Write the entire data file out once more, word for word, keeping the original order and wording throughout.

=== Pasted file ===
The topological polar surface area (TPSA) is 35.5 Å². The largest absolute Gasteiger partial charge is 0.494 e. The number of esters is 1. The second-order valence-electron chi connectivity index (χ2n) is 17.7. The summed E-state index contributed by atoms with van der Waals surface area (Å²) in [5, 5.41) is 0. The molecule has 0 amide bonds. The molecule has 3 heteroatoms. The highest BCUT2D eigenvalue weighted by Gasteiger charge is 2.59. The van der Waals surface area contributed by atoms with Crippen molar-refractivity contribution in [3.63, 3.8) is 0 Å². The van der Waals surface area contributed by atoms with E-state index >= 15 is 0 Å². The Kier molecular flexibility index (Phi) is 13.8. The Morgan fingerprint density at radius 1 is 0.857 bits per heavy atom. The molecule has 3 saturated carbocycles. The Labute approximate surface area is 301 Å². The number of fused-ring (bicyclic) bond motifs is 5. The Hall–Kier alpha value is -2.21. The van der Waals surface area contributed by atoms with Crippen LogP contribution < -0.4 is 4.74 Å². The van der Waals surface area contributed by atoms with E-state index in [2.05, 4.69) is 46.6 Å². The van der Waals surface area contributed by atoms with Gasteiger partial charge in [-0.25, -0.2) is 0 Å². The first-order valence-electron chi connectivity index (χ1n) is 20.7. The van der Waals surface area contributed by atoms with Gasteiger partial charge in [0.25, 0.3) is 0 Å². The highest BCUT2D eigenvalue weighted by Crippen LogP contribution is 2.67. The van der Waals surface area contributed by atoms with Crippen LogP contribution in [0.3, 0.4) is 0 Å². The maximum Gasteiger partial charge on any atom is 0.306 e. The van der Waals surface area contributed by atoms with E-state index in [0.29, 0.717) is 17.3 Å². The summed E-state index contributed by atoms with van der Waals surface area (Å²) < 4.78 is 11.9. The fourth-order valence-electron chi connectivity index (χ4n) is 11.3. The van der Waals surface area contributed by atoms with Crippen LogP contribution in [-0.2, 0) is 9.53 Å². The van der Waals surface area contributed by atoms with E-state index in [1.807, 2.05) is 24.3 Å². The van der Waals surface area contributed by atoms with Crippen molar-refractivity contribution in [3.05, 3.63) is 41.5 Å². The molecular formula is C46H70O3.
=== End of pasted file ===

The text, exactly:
The topological polar surface area (TPSA) is 35.5 Å². The largest absolute Gasteiger partial charge is 0.494 e. The number of esters is 1. The second-order valence-electron chi connectivity index (χ2n) is 17.7. The summed E-state index contributed by atoms with van der Waals surface area (Å²) in [5, 5.41) is 0. The molecule has 0 amide bonds. The molecule has 3 heteroatoms. The highest BCUT2D eigenvalue weighted by Gasteiger charge is 2.59. The van der Waals surface area contributed by atoms with Crippen molar-refractivity contribution in [3.63, 3.8) is 0 Å². The van der Waals surface area contributed by atoms with E-state index >= 15 is 0 Å². The Kier molecular flexibility index (Phi) is 13.8. The Morgan fingerprint density at radius 1 is 0.857 bits per heavy atom. The molecule has 3 saturated carbocycles. The Labute approximate surface area is 301 Å². The number of fused-ring (bicyclic) bond motifs is 5. The Hall–Kier alpha value is -2.21. The van der Waals surface area contributed by atoms with Crippen LogP contribution < -0.4 is 4.74 Å². The van der Waals surface area contributed by atoms with E-state index in [2.05, 4.69) is 46.6 Å². The van der Waals surface area contributed by atoms with Gasteiger partial charge in [-0.25, -0.2) is 0 Å². The first-order valence-electron chi connectivity index (χ1n) is 20.7. The van der Waals surface area contributed by atoms with Gasteiger partial charge in [0.25, 0.3) is 0 Å². The highest BCUT2D eigenvalue weighted by Crippen LogP contribution is 2.67. The van der Waals surface area contributed by atoms with Crippen LogP contribution in [0.3, 0.4) is 0 Å². The maximum Gasteiger partial charge on any atom is 0.306 e. The van der Waals surface area contributed by atoms with E-state index in [0.29, 0.717) is 17.3 Å². The summed E-state index contributed by atoms with van der Waals surface area (Å²) < 4.78 is 11.9. The fourth-order valence-electron chi connectivity index (χ4n) is 11.3. The van der Waals surface area contributed by atoms with Crippen LogP contribution in [-0.2, 0) is 9.53 Å². The van der Waals surface area contributed by atoms with E-state index in [1.807, 2.05) is 24.3 Å². The van der Waals surface area contributed by atoms with Crippen molar-refractivity contribution in [3.05, 3.63) is 41.5 Å². The molecular formula is C46H70O3.